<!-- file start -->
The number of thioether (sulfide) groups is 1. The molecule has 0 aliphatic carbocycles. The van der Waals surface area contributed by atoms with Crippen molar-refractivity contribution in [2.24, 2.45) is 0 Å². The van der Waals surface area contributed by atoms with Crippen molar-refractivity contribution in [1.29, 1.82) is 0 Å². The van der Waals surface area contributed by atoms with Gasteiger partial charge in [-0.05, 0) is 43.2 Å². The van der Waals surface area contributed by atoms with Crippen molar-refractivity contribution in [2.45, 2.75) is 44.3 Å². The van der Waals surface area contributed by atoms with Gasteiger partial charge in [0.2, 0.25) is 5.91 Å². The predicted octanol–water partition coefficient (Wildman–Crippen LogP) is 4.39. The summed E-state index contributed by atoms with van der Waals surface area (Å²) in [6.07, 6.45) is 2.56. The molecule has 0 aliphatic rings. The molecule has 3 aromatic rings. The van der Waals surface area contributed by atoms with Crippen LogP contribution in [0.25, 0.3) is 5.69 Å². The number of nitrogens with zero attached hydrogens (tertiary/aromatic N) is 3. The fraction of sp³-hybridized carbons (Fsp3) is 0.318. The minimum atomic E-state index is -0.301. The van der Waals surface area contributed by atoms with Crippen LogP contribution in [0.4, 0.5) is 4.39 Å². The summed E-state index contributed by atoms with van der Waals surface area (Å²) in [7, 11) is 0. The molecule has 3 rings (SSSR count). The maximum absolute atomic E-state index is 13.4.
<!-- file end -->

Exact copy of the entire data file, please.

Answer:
The number of thioether (sulfide) groups is 1. The molecule has 0 aliphatic carbocycles. The van der Waals surface area contributed by atoms with Crippen molar-refractivity contribution in [2.24, 2.45) is 0 Å². The van der Waals surface area contributed by atoms with Crippen molar-refractivity contribution in [1.29, 1.82) is 0 Å². The van der Waals surface area contributed by atoms with Gasteiger partial charge in [-0.05, 0) is 43.2 Å². The van der Waals surface area contributed by atoms with Crippen molar-refractivity contribution in [2.45, 2.75) is 44.3 Å². The van der Waals surface area contributed by atoms with Gasteiger partial charge in [0.2, 0.25) is 5.91 Å². The predicted octanol–water partition coefficient (Wildman–Crippen LogP) is 4.39. The summed E-state index contributed by atoms with van der Waals surface area (Å²) in [6.07, 6.45) is 2.56. The molecule has 0 aliphatic rings. The molecule has 3 aromatic rings. The van der Waals surface area contributed by atoms with Crippen LogP contribution in [0.25, 0.3) is 5.69 Å². The number of nitrogens with zero attached hydrogens (tertiary/aromatic N) is 3. The fraction of sp³-hybridized carbons (Fsp3) is 0.318. The minimum atomic E-state index is -0.301. The van der Waals surface area contributed by atoms with Crippen LogP contribution in [0.4, 0.5) is 4.39 Å². The summed E-state index contributed by atoms with van der Waals surface area (Å²) in [7, 11) is 0. The molecule has 3 rings (SSSR count). The maximum absolute atomic E-state index is 13.4.